• Qatari spending in Gaza might look humanitarian, but in reality, Doha is funding Hamas’s coffers through oil sales. Doha is also bankrolling Hamas’s social services, the main vehicle of the organization’s rentier network that helps Hamas maintain support among Palestinians, in the Strip as well as across the West Bank and Jerusalem. Without Qatari money, Hamas’s governorship of Gaza would have become untenable and its popularity among Palestinians would have (FDD)


  • Qatar Charity supplied aid directly to a local Yemeni council led by al-Qaeda in the Arabian Peninsula (AQAP) in the town of Mukalla. Coordinator for Syrian Relief, Mohammed Jassim al-Sulait, engaged in providing aid to al-Qaeda in Syria through his association with U.S. and U.N. designated terrorists. The Washington Institute reported that in 1993, Osama bin Laden named Qatar Charity as one of the charities that had funded al-Qaeda’s overseas operations. (CSP)


  • Eid Charity, founded in Doha, Qatar, in 1995, is the second largest charity organization in Qatar. Ali bin Abdullah al-Suwaidi, managing director, is one of the 59 designated individuals recently linked to terrorism finance—accused of working with Nuaimi to transfer funds to al-Qaeda-affiliated terrorist cells in Syria. Eid Charity is a member of the U.S. Treasury Department designated terrorist entity the Union of Goods. Led by Muslim Brotherhood cleric Yusuf al-Qaradawi, the Union of Good has ties to the Muslim Brotherhood and acts as an umbrella organization to transfer funds to Hamas via charity organizations. Worked closely with Muslim Brotherhood-linked cleric Wagdy Ghoneim who was designated by the Arab coalition for his alleged ties to designated terrorist groups including al-Qaeda and Gamaa Islamiyya. (CSP)


  • Ismail Haniya, the former elected head of Hamas has been offered safe refuge in Doha. He was warmly greeted by Emir Thani who pledged continuous support for the Palestinian people.


  • Qatar claims to be a moderating influence, but this has not yielded any results. They ignite the flames in Al Jazeera Arabic—which is very different from Al Jazeera English- which Doha controls. constantly stirring up the flames, about Jerusalem, Al Quds, saying that “Al Aksa is in danger. The Jews are defiling the Holy Sanctuary with their filthy feet.” (Al Jazeera, Arabic)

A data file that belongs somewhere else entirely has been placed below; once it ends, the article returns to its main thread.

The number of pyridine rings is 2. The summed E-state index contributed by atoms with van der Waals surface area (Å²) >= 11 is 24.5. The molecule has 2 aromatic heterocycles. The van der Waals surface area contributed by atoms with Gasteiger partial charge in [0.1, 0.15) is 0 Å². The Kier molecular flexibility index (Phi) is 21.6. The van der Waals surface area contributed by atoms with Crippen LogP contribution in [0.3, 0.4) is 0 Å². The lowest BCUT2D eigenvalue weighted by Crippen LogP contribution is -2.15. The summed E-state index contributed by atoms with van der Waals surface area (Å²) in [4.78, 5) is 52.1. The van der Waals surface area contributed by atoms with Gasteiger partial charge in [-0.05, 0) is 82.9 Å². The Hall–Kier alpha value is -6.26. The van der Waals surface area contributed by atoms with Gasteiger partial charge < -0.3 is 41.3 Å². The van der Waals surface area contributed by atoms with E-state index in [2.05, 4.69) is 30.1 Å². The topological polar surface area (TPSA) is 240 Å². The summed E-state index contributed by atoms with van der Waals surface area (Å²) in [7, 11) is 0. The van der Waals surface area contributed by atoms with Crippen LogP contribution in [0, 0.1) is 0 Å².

• According to the New York Times, in addition to providing safe haven and diplomatic mediation to Hamas leaders in Doha, (such as Hamas leader, Khaled Meshaal) and funding the Hamas government in the Gaza Strip, Qatar is accused of hosting members of  Al Qaeda, the Taliban, the Al Nura Front, or Husbut al-Tahrir,  and the Iranian Islamic Revolutionary Guard Corps.


  • In July 2021, the US Department of State opened an investigation into Qatari alleged financial support of the IRGC. (Qatar: Extremism and Terrorism)


  • In February of 2022, Iranian President Ebrahim Raisi and Qatari Emir Tamim bin Hamad al-Thani signed 14 bilateral agreements in Doha with Iranian President Ebrahim Raisi, having to do with economics, trade, and tourism.


  • In October of 2022, Argentina’s Ministry of Foreign Affairs requested that Qatar detain Mohsen Rezaie, Iran’s Vice President of Economic Affairs who Argentine officials believe was involved in the bombing of the AMIA Jewish Center in 1995, which killed 85 people, and wounded hundreds more. This was at the hands of Iranian-backed Hezbollah.


  • In short, Qatar plays a duplicitous game, revealing one face to the West, projecting a desire to moderate and fight Islamist extremism, while simultaneously financing, covering up for, and offering safe haven to Islamic extremists.

About the Author